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Water Sources and Bear Mountain | Average Hiker


Appalachian Trail – October 11th, 2013

I spent time preparing for rain again last night, and not a single drop fell. Of course, I prefer dry weather, but the flip side to all this great hiking, with no moisture falling, is that the water is becoming scarier. This means I have to carry more water between resupplies. This requires a bit of planning and results in a heavier pack. 

I carried two liters today. This was a first on this hike. My routine usually consists of taking a liter and stopping at a water source every three hours to drink a liter. The one I carry is just for backup. I’ve also noticed that with less water comes poor quality. I’ve even come across hand pumps with notices announcing the presence of chloroform bacteria. So far, I’ve avoided drinking from these sources, which makes me smile as I mentally compare them to the cow troughs of New Mexico that I frequented out west. I feel that chloroform bacteria was the least of my worries from the CDT sources in New Mexico.

Today was another pleasant walk in the woods. NY gets a lot of bad press from other hikers. I’ve seen blog entries with complaints about the shelters, privies, trails, etc.   I’m pleased to say that I’ve had no real complaints so far.   I personally like NY.   I would classify this more as an “ornery” section.   There are some lovely views and some challenging little climbs.   The rocks can be abrupt and steep, but they come in pockets – like little islands of sudden effort. As a south bounder, I smile and recall southern Maine.

Around lunchtime, I arrived at Route 9 and looked across the busy road to see the “Appalachian” convenience store. It ended up being a thru-hikers dream convenience store. It was hectic, and I made a big loop before finding a small empty table near the front to settle in, and leave my pack, while I ordered a large pizza.  

Seated at a table next to me was an older northbound hiker named Nami. We had the “hiker bond” and immediately began chatting, the standard questions – where we had started, where we were from, etc. Surprisingly, he was from SC, my birth state. He had started the trail in June and was making his way North.  

Midst of conversation, and rather abruptly, a local contractor squeezed into our small table and began rattling off hiking questions. I was taken aback, but Jim proved gregarious and sociable, and we all settled into an hour-long conversation. At the same time, I polished off my large pizza and mumbled responses between mouthfuls of heaven.

My next destination for the day was Bear Mountain zoo. I had heard from other hikers that the animals in this zoo were once injured, and the zoo was their refuge. Upon arriving, I was pleasantly surprised to see a nice clean zoo with all the animals in what appeared to be good health. 

I arrived at feeding time and stopped to watch zookeepers giving a black bear treats through the fence as she stood on her hind legs reaching through the chain link. She was a very pretty large chocolate bear.   Her companion appeared agitated and paced back and forth, ignoring the keepers and looking off into the trees past the fence. I felt sorry for him. I empathized, he looked as if he did not like being caged.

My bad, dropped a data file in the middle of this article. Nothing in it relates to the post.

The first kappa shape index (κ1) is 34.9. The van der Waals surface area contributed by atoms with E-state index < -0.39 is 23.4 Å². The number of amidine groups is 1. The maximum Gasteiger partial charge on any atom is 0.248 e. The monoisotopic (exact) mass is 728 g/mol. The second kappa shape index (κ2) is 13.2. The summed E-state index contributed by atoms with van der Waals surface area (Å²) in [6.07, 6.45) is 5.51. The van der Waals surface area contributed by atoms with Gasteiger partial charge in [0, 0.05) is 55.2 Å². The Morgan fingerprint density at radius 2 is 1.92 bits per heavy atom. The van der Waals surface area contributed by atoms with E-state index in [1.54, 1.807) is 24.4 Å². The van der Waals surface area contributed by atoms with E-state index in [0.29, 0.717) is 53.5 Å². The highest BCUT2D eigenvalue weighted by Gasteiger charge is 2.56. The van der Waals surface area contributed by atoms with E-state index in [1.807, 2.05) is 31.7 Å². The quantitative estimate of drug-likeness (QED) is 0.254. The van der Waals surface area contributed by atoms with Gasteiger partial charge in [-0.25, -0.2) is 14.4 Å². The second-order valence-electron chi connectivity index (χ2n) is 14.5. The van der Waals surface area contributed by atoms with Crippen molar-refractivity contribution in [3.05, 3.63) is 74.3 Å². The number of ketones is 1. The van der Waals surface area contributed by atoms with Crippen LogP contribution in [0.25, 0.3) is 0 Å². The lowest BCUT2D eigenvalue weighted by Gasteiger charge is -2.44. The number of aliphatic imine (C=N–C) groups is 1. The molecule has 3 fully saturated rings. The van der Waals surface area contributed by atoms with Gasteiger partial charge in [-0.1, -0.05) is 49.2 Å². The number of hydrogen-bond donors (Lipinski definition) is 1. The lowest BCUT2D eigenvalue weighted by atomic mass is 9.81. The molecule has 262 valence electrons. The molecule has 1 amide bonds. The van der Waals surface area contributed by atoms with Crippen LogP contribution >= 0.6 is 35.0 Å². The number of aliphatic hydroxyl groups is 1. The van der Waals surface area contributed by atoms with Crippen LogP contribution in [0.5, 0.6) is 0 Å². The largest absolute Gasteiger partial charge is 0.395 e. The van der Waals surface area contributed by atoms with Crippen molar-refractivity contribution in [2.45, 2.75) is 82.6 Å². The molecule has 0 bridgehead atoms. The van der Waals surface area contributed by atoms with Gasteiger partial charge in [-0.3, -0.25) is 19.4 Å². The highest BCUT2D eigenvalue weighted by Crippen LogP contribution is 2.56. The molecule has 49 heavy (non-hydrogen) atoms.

I headed on through the park and the booths set up for Oktoberfest and started climbing the steps leading to the summit of Bear Mountain. The mountain is a step-building marvel, making the climb much easier. Maine and NH could have used a few of Bear Mountain’s Trail Maintainers.

There were still quite a few people at the top at 5:30 PM, so I was hopeful the two towers might be open, but unfortunately, it was locked. I was disappointed, as I needed water for the evening. Instead, I headed to the vending machines and got tea and water for dinner. This was the first time on the trail that I would have to pay for water.

I began the climb down the mountain.   Dusk was approaching, and I needed to get at least a mile away from the popular summit and parking area before camping for the night. I was less than an hour outside of NYC and tried to camp as remotely as possible when this close to large metropolitan areas, especially New York City.

Shortly before dark, I spotted a tall ridge of dark rock about 30 yards off the trail to my right. I headed over to take a look, and as I walked around the end of the ridge, I realized there was another ridge of rock, both ridges about 8 feet tall, immediately behind the first ridge. I was pleased to see that between these two ridges was about  20 feet of leaf-covered, flat ground. I was out of sight of the trail and had the perfect camping site for the evening.

I rarely hike after the sun goes down. I love the views, scenery, and wildlife, which does not include waist-high eyes glowing at me through the dark. I have night hiked on rare occasions when necessary, but only to make needed miles or because I could find nowhere to set up the tarp. Tonight was no exception.  

I settled in to munch on a Peanut Butter and Jelly tortilla and sip on some fine Dasani-filtered liquid. There was no comparison – mountain springs were nectar compared to this plastic-flavored, tepid, municipal tap water.

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